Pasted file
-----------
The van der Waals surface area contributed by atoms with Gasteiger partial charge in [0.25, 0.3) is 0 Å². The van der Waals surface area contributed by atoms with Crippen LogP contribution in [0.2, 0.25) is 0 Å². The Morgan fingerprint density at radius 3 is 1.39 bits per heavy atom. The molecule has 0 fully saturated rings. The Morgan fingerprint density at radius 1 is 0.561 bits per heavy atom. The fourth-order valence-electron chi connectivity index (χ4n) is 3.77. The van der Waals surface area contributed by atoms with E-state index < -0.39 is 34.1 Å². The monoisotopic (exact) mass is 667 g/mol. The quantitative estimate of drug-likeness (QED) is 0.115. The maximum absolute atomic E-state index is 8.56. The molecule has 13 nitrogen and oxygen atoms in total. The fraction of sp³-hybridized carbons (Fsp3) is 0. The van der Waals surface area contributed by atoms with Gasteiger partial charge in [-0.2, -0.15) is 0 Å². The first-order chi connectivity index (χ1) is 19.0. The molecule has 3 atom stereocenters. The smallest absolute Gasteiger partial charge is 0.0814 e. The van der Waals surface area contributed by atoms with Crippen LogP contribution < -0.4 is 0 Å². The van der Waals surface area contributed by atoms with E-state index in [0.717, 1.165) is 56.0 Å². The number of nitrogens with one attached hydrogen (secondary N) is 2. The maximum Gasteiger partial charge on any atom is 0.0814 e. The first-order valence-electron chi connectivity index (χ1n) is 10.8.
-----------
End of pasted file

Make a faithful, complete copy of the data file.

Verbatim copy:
The van der Waals surface area contributed by atoms with Gasteiger partial charge in [0.25, 0.3) is 0 Å². The van der Waals surface area contributed by atoms with Crippen LogP contribution in [0.2, 0.25) is 0 Å². The Morgan fingerprint density at radius 3 is 1.39 bits per heavy atom. The molecule has 0 fully saturated rings. The Morgan fingerprint density at radius 1 is 0.561 bits per heavy atom. The fourth-order valence-electron chi connectivity index (χ4n) is 3.77. The van der Waals surface area contributed by atoms with E-state index < -0.39 is 34.1 Å². The monoisotopic (exact) mass is 667 g/mol. The quantitative estimate of drug-likeness (QED) is 0.115. The maximum absolute atomic E-state index is 8.56. The molecule has 13 nitrogen and oxygen atoms in total. The fraction of sp³-hybridized carbons (Fsp3) is 0. The van der Waals surface area contributed by atoms with Gasteiger partial charge in [-0.2, -0.15) is 0 Å². The first-order chi connectivity index (χ1) is 19.0. The molecule has 3 atom stereocenters. The smallest absolute Gasteiger partial charge is 0.0814 e. The van der Waals surface area contributed by atoms with Crippen LogP contribution < -0.4 is 0 Å². The van der Waals surface area contributed by atoms with E-state index in [0.717, 1.165) is 56.0 Å². The number of nitrogens with one attached hydrogen (secondary N) is 2. The maximum Gasteiger partial charge on any atom is 0.0814 e. The first-order valence-electron chi connectivity index (χ1n) is 10.8.